Who uses Kasasa? The Breakdown by Age.
The numbers are compelling and scary — community financial institutions are in serious danger of losing a quarter of their core deposits in the next 4-5 years. What’s the cause? Aging account holders who are coming to the end of their lives. It’s not a pleasant thought, but it’s a reality in which banks and credit unions play an important role, as estate planners and executors.
However, today’s community financial institutions face a subsequent challenge: they need to capture enough young account holders to replace the “legacy” deposits of their oldest and most loyal consumers. And they need a lot of them (approximately 11 new accounts for each lost). Megabanks have the edge here. According to The Financial Brand, a full 47% of Gen Z uses a megabank as their primary financial institution.
A family that stays together may not bank together.
Once upon a time, kids just opened up accounts wherever their parents banked, so multiple generations would rely on a single institution to serve their needs. But today’s young adults don’t think about their money the way their parents and grandparents do. They look for a great product and then seek out an institution that can provide it. They settle transactions over Venmo and Square rather than exchanging cash or checks. They expect convenience and cutting-edge technology — having a physical branch nearby is more novelty than necessity.
What do younger consumers want in an account? Rewards.
So what’s your plan to capture these digital denizens? If your answer includes ideas like “standard free checking,” “toasters,” and “discount tickets to Six Flags,” you may be in for a rude awakening. Millennials and Generation Z are willing to develop loyalty for a brand, but only on their terms. They want rewards. In fact, a 2016 study indicated that 8 out of 10 Millennials would switch institutions for better rewards.
Regular free checking is broke, and you need to fix it.
Let’s start with the “golden standard” also known as “standard free checking.” It’s a product that nearly every community financial institution relies on, but at its best, probably inspires the same warm feelings as shoe polish and printer ink — useful, even necessary, but nothing to brag about.
Lots of people use free checking, but they’re older than is ideal for your long-term strategy. We analyzed data from more than 500 community banks and credit unions that Kasasa has worked with over the last 15 years and uncovered some useful demographic insight:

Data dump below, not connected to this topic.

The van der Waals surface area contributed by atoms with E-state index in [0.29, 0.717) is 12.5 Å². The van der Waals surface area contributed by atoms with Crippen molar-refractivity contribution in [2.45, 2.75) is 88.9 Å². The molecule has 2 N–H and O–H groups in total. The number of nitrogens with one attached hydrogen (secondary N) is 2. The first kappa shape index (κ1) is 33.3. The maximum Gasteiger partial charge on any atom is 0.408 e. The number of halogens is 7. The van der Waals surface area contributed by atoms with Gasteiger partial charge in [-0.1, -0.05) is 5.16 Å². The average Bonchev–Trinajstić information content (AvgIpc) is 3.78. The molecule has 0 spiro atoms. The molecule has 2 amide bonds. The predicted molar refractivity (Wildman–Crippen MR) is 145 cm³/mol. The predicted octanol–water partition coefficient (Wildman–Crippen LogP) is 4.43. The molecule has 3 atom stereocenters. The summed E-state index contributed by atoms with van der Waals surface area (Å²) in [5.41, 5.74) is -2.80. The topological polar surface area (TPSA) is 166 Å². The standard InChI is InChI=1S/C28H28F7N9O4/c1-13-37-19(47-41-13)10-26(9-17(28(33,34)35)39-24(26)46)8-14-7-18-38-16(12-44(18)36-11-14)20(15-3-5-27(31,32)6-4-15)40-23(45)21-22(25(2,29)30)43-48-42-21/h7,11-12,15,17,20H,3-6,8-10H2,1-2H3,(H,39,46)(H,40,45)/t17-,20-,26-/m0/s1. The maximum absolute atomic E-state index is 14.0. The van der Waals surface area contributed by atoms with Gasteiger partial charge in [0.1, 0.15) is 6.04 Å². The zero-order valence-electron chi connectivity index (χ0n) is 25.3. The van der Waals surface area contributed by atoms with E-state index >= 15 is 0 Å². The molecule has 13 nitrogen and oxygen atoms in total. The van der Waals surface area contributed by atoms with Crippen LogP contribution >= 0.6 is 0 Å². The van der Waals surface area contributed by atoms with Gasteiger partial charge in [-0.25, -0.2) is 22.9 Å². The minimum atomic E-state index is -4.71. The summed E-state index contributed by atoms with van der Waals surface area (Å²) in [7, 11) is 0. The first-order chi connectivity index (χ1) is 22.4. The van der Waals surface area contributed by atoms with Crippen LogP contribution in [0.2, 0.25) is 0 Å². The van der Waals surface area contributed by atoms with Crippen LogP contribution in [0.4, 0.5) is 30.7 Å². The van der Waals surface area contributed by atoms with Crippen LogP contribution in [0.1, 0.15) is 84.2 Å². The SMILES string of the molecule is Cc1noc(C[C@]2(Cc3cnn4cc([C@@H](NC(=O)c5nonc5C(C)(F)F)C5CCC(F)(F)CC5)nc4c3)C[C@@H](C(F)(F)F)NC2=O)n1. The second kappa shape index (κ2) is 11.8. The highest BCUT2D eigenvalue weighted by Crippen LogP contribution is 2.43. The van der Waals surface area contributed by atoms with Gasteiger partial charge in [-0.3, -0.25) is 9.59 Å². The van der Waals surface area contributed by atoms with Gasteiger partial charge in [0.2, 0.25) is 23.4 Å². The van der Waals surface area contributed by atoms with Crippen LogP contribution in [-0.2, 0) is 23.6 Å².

The median age for standard free checking: 52.
Now, while that may not seem problematic on the surface, it means that fully 50% of account holders are older than that. And you already know that nearly half of Generation Z deposits their money at a megabank. That doesn’t leave many options for backfilling your aging deposits.
How does reward checking stack up? Take a look.
The median ages for Kasasa’s three reward checking accounts are as follows:
Kasasa Cash: 49
Kasasa Cash Back: 38
Kasasa Tunes: 31
These ages are important because they say a lot about the future of an institution, the health of its deposit mix, and the strength of its revenue stream. Kasasa reward accounts not only bring in younger account holders, but they also provide an extremely stable source of low-cost core deposits and consumer-friendly non-interest income.
- Kasasa Cash offers high-yield on balances — appealing to those with excess income seeking easier access to their money than a certificate of deposit allows.
- Kasasa Cash Back rewards account holders with cash back on all their purchases up to a preset limit — this is attractive for people with lower average balances and high transaction volume.
- Kasasa Tunes incentivizes account holders with reimbursements for purchases made on Amazon® , iTunes®, and Google Play® — drawing in the youngest consumers who may be establishing their first relationship with a financial institution.
A strategy that works
Ask yourself, “which type of account holders does your institution need to counterbalance the change in your demographics?” and “is free checking your only tool for attracting the next generation of account holders?”
In order to turn the tide in your favor, you will need products that appeal to younger consumers and keep them engaged with you for the long haul. Younger consumers will eventually need car loans, mortgages, and other financial services — but you’ll never earn their loyalty if you can’t get their attention with rewards that fit their lifestyle.